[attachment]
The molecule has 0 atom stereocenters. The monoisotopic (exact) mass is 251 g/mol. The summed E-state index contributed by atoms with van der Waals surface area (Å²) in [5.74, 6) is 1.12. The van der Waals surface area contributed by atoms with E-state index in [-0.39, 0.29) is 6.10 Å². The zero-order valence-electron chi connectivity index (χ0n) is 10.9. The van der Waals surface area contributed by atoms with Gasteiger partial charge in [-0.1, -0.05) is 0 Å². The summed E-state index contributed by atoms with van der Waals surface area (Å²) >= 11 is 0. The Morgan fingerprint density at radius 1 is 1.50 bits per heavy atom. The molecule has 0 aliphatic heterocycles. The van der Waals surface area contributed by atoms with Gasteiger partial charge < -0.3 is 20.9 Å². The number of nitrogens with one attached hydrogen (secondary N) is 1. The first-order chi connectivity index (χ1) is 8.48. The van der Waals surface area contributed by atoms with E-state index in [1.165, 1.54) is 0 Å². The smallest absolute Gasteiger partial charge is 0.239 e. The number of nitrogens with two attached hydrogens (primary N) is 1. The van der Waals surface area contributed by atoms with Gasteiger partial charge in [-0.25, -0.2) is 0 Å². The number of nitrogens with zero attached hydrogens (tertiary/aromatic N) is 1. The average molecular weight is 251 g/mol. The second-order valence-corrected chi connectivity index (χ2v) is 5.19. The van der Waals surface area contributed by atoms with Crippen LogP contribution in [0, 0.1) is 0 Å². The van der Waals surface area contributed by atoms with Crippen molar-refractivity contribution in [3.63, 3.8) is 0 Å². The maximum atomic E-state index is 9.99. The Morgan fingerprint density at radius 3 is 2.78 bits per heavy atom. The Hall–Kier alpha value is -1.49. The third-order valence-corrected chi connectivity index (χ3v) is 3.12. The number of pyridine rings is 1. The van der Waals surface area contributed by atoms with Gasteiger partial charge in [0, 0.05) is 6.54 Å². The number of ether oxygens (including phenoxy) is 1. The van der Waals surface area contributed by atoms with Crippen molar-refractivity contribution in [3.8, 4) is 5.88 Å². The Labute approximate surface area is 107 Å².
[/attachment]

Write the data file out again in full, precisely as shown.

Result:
The molecule has 0 atom stereocenters. The monoisotopic (exact) mass is 251 g/mol. The summed E-state index contributed by atoms with van der Waals surface area (Å²) in [5.74, 6) is 1.12. The van der Waals surface area contributed by atoms with E-state index in [-0.39, 0.29) is 6.10 Å². The zero-order valence-electron chi connectivity index (χ0n) is 10.9. The van der Waals surface area contributed by atoms with Gasteiger partial charge in [-0.1, -0.05) is 0 Å². The summed E-state index contributed by atoms with van der Waals surface area (Å²) >= 11 is 0. The Morgan fingerprint density at radius 1 is 1.50 bits per heavy atom. The molecule has 0 aliphatic heterocycles. The van der Waals surface area contributed by atoms with Gasteiger partial charge < -0.3 is 20.9 Å². The number of nitrogens with one attached hydrogen (secondary N) is 1. The first-order chi connectivity index (χ1) is 8.48. The van der Waals surface area contributed by atoms with E-state index in [1.165, 1.54) is 0 Å². The smallest absolute Gasteiger partial charge is 0.239 e. The number of nitrogens with two attached hydrogens (primary N) is 1. The van der Waals surface area contributed by atoms with Gasteiger partial charge in [-0.25, -0.2) is 0 Å². The number of nitrogens with zero attached hydrogens (tertiary/aromatic N) is 1. The average molecular weight is 251 g/mol. The second-order valence-corrected chi connectivity index (χ2v) is 5.19. The van der Waals surface area contributed by atoms with Crippen LogP contribution in [0, 0.1) is 0 Å². The van der Waals surface area contributed by atoms with Crippen molar-refractivity contribution in [3.63, 3.8) is 0 Å². The maximum atomic E-state index is 9.99. The Morgan fingerprint density at radius 3 is 2.78 bits per heavy atom. The Hall–Kier alpha value is -1.49. The third-order valence-corrected chi connectivity index (χ3v) is 3.12. The number of pyridine rings is 1. The van der Waals surface area contributed by atoms with Gasteiger partial charge in [0, 0.05) is 6.54 Å². The number of ether oxygens (including phenoxy) is 1. The van der Waals surface area contributed by atoms with Crippen molar-refractivity contribution in [3.8, 4) is 5.88 Å². The Labute approximate surface area is 107 Å².